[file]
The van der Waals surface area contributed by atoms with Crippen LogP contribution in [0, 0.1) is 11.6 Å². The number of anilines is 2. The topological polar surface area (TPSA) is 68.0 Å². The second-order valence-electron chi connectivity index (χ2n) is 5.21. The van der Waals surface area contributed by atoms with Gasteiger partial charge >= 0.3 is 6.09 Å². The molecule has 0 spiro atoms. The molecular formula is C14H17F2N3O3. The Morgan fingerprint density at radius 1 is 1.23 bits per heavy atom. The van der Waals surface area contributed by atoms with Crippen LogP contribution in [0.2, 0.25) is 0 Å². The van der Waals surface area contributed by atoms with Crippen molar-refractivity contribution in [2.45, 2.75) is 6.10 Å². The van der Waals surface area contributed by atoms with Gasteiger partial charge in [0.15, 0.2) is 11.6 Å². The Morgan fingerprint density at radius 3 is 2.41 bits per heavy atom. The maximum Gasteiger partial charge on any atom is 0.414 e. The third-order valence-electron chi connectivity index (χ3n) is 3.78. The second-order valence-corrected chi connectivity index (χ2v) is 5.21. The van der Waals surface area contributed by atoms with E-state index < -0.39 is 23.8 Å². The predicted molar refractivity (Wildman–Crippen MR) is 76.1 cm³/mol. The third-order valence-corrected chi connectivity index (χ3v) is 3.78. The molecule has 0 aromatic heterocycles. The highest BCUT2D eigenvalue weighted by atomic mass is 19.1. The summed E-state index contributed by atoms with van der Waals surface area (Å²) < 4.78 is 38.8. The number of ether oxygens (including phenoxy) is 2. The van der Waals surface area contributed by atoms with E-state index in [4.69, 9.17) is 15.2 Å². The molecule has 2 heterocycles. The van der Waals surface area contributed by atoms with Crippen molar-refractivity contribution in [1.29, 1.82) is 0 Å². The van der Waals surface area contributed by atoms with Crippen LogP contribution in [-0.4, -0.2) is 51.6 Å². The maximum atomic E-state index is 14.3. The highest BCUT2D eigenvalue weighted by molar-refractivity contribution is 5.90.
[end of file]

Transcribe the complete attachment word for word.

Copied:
The van der Waals surface area contributed by atoms with Crippen LogP contribution in [0, 0.1) is 11.6 Å². The number of anilines is 2. The topological polar surface area (TPSA) is 68.0 Å². The second-order valence-electron chi connectivity index (χ2n) is 5.21. The van der Waals surface area contributed by atoms with Gasteiger partial charge >= 0.3 is 6.09 Å². The molecule has 0 spiro atoms. The molecular formula is C14H17F2N3O3. The Morgan fingerprint density at radius 1 is 1.23 bits per heavy atom. The van der Waals surface area contributed by atoms with Crippen LogP contribution in [0.2, 0.25) is 0 Å². The van der Waals surface area contributed by atoms with Crippen molar-refractivity contribution in [2.45, 2.75) is 6.10 Å². The van der Waals surface area contributed by atoms with Gasteiger partial charge in [0.15, 0.2) is 11.6 Å². The Morgan fingerprint density at radius 3 is 2.41 bits per heavy atom. The maximum Gasteiger partial charge on any atom is 0.414 e. The third-order valence-electron chi connectivity index (χ3n) is 3.78. The second-order valence-corrected chi connectivity index (χ2v) is 5.21. The van der Waals surface area contributed by atoms with E-state index < -0.39 is 23.8 Å². The predicted molar refractivity (Wildman–Crippen MR) is 76.1 cm³/mol. The third-order valence-corrected chi connectivity index (χ3v) is 3.78. The molecule has 0 aromatic heterocycles. The highest BCUT2D eigenvalue weighted by atomic mass is 19.1. The summed E-state index contributed by atoms with van der Waals surface area (Å²) < 4.78 is 38.8. The number of ether oxygens (including phenoxy) is 2. The van der Waals surface area contributed by atoms with E-state index in [4.69, 9.17) is 15.2 Å². The molecule has 2 heterocycles. The van der Waals surface area contributed by atoms with Crippen molar-refractivity contribution in [1.29, 1.82) is 0 Å². The van der Waals surface area contributed by atoms with Crippen LogP contribution in [-0.4, -0.2) is 51.6 Å². The maximum atomic E-state index is 14.3. The highest BCUT2D eigenvalue weighted by molar-refractivity contribution is 5.90.